|Publication number||US4202320 A|
|Application number||US 05/847,250|
|Publication date||May 13, 1980|
|Filing date||Oct 31, 1977|
|Priority date||Feb 2, 1976|
|Publication number||05847250, 847250, US 4202320 A, US 4202320A, US-A-4202320, US4202320 A, US4202320A|
|Inventors||John C. Bowen|
|Original Assignee||Ametek, Inc.|
|Export Citation||BiBTeX, EndNote, RefMan|
|Patent Citations (3), Referenced by (9), Classifications (15), Legal Events (1)|
|External Links: USPTO, USPTO Assignment, Espacenet|
This is a continuation-in-part of U.S. Pat. application Ser. No. 654,407 filed Feb. 2, 1976, now abandoned of common inventorship and assignment herewith.
This invention pertains to an improved solar energy collector assembly and more specifically to a solar energy collector assembly in which a heat exchange fluid is heated by solar energy with a higher degree of efficiency due to inherently reduced heat losses in the assembly design.
A variety of solar energy collector assemblies have been disclosed in the prior art. Many of these assemblies include a solar energy collector member in a thermally insulated housing with one or more transparent sheets on the outer face thereof to prevent heat loss from the collector member back to the atmosphere. Ideally, the collector members operate at a relatively high temperature, in many cases on the order of 200°-300° F. Good thermal efficiency requires some means to prevent heat loss from the collector member back to the atmosphere. A single transparent sheet, typically glass overlaying the collector member is somewhat effective for this purpose. A double or multiple layer of transparent sheets, again typically glass, is much more effective due to the relatively low thermal conductivity of a vacuum or air entrapped between the two or more transparent sheets.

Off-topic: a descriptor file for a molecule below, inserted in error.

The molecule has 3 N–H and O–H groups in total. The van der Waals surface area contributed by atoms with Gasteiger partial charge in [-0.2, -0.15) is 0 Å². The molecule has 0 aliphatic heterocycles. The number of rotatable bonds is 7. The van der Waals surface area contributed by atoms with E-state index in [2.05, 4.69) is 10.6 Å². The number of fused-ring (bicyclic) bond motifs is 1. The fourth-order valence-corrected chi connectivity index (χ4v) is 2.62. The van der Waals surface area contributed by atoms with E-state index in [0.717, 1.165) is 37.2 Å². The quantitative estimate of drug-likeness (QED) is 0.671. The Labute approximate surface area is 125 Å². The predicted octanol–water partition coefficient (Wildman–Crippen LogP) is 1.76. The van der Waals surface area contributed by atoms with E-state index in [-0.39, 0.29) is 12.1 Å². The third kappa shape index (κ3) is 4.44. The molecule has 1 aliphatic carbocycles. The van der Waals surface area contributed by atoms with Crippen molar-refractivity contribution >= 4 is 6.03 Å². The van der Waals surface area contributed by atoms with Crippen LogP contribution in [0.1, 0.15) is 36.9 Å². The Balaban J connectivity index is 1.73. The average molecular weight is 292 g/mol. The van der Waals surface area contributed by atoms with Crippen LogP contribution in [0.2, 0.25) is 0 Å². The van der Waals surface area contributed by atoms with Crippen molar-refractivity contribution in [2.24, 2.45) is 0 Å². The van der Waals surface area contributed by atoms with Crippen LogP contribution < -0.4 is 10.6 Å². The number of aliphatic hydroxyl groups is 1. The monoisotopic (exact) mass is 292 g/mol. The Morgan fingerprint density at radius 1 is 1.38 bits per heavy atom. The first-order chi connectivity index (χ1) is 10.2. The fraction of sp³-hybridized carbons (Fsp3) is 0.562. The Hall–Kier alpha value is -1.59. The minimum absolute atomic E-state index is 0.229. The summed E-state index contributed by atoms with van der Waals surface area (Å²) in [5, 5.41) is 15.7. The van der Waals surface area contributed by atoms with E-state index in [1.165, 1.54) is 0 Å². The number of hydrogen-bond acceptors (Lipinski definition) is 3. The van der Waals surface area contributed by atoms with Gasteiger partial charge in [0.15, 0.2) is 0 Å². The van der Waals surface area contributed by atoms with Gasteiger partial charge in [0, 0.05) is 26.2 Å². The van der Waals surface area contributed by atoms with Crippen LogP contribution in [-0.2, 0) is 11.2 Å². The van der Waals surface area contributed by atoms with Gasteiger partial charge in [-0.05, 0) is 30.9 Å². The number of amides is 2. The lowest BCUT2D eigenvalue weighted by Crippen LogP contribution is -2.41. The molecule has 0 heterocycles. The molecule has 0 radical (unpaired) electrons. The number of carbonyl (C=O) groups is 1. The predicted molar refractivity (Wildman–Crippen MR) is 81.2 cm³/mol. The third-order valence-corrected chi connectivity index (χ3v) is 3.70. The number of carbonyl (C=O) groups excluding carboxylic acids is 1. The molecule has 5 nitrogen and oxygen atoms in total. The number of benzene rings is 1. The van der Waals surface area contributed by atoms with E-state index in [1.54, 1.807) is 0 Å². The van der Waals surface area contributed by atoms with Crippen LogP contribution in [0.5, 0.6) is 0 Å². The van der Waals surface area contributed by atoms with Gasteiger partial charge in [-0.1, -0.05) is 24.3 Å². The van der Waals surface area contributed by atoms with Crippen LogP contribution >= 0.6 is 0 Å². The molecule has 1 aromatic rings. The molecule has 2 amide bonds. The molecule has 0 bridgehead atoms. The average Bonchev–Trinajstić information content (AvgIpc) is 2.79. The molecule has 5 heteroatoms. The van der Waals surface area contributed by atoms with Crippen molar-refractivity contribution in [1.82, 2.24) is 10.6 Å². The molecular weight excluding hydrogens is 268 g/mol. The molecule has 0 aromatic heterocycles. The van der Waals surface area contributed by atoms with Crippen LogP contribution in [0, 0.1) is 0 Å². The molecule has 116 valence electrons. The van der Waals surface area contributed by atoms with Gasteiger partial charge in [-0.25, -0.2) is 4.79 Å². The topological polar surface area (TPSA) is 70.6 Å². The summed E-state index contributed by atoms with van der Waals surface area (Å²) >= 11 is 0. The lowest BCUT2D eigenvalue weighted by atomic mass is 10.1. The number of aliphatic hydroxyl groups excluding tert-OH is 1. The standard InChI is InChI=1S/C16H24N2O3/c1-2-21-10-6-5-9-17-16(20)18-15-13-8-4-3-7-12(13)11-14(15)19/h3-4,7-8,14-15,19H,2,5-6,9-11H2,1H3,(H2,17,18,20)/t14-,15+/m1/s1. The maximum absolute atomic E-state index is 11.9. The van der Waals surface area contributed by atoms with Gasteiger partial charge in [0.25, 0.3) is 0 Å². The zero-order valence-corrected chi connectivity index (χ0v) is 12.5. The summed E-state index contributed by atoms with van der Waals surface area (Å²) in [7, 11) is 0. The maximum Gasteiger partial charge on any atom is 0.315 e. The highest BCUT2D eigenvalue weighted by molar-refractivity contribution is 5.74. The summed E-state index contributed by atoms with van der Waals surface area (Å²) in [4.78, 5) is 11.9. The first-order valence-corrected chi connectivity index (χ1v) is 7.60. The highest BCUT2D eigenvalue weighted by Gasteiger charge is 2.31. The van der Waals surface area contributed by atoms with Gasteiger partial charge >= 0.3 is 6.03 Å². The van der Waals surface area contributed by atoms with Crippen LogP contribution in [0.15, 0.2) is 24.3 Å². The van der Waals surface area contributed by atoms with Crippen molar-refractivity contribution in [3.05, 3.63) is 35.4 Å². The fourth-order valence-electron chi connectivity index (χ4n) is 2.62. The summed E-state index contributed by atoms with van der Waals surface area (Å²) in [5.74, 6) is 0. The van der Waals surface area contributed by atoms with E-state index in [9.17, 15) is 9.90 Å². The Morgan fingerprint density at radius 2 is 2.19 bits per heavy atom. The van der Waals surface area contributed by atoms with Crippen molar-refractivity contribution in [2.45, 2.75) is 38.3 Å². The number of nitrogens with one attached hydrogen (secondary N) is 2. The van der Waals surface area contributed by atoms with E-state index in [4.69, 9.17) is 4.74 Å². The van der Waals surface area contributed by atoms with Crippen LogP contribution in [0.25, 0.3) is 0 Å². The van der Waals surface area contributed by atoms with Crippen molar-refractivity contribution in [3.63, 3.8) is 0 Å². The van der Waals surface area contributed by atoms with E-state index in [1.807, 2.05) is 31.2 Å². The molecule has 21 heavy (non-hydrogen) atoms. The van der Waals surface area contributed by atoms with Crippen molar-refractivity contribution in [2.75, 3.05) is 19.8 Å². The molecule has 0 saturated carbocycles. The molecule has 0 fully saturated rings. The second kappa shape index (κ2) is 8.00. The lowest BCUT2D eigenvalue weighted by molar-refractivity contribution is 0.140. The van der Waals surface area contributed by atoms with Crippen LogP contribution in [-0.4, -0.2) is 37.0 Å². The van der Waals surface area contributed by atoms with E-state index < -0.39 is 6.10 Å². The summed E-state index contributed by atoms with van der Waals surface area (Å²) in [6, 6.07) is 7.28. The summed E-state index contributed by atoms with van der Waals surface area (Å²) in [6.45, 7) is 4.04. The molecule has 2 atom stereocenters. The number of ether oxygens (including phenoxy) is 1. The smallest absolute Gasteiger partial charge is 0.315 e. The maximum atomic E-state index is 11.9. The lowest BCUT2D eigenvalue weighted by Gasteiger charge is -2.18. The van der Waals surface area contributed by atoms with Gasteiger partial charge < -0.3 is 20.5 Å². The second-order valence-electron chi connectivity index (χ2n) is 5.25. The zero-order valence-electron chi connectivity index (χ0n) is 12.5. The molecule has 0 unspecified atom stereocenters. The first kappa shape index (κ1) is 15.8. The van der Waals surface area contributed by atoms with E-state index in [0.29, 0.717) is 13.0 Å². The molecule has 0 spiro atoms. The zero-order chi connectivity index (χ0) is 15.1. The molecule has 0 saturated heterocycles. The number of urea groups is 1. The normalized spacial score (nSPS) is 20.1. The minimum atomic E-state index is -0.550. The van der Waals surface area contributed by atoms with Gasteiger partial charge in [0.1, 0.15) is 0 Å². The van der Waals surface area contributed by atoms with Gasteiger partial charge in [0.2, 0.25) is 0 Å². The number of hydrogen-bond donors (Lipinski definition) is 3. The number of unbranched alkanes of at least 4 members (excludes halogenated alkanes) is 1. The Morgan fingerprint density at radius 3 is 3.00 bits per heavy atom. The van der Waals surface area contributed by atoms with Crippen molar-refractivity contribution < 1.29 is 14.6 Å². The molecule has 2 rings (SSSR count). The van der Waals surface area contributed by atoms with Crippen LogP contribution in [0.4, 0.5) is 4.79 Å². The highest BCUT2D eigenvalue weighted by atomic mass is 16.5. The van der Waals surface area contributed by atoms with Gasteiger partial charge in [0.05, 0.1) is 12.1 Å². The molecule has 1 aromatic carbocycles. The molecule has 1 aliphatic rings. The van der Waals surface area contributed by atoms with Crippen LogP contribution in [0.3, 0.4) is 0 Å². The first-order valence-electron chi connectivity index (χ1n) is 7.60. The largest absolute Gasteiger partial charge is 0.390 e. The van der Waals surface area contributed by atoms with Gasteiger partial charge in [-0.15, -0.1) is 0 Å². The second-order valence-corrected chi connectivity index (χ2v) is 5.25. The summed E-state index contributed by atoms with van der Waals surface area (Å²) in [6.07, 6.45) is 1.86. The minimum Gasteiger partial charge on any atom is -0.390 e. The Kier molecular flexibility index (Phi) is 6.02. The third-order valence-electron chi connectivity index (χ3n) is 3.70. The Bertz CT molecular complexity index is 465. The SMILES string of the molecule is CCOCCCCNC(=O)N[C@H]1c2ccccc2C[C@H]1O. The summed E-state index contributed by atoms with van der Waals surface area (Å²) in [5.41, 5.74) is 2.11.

For similar reasons, these solar energy collector members have also been enclosed in a bottom housing, from which the member is insulated to prevent heat loss.
In all cases, care is taken to insulate as many of the assembly components as possible to prevent thermal loss paths from the collector member to outer surfaces of the assembly.
Nevertheless, there remains a continuing need to provide still more efficient solar energy collector assemblies, and more particularly such assemblies wherein thermal loss paths from the collector member are minimized.